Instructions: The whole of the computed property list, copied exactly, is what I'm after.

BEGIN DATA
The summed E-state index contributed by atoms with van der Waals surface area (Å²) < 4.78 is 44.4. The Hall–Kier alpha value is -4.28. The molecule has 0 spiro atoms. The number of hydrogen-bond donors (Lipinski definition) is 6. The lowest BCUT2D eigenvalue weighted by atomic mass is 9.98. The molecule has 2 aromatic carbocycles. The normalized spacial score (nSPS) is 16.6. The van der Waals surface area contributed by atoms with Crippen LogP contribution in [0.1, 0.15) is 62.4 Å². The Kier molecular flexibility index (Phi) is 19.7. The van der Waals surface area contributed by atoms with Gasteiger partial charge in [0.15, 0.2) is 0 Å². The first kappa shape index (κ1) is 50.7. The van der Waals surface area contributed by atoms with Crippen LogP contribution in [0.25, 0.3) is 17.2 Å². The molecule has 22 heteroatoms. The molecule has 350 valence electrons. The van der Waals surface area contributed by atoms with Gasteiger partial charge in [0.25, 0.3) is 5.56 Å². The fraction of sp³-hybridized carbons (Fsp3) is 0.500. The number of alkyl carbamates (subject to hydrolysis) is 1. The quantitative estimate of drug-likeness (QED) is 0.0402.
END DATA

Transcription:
The summed E-state index contributed by atoms with van der Waals surface area (Å²) < 4.78 is 44.4. The Hall–Kier alpha value is -4.28. The molecule has 0 spiro atoms. The number of hydrogen-bond donors (Lipinski definition) is 6. The lowest BCUT2D eigenvalue weighted by atomic mass is 9.98. The molecule has 2 aromatic carbocycles. The normalized spacial score (nSPS) is 16.6. The van der Waals surface area contributed by atoms with Crippen LogP contribution in [0.1, 0.15) is 62.4 Å². The Kier molecular flexibility index (Phi) is 19.7. The van der Waals surface area contributed by atoms with Gasteiger partial charge in [0.15, 0.2) is 0 Å². The first kappa shape index (κ1) is 50.7. The van der Waals surface area contributed by atoms with Crippen LogP contribution in [0.25, 0.3) is 17.2 Å². The molecule has 22 heteroatoms. The molecule has 350 valence electrons. The van der Waals surface area contributed by atoms with Gasteiger partial charge in [0.25, 0.3) is 5.56 Å². The fraction of sp³-hybridized carbons (Fsp3) is 0.500. The number of alkyl carbamates (subject to hydrolysis) is 1. The quantitative estimate of drug-likeness (QED) is 0.0402.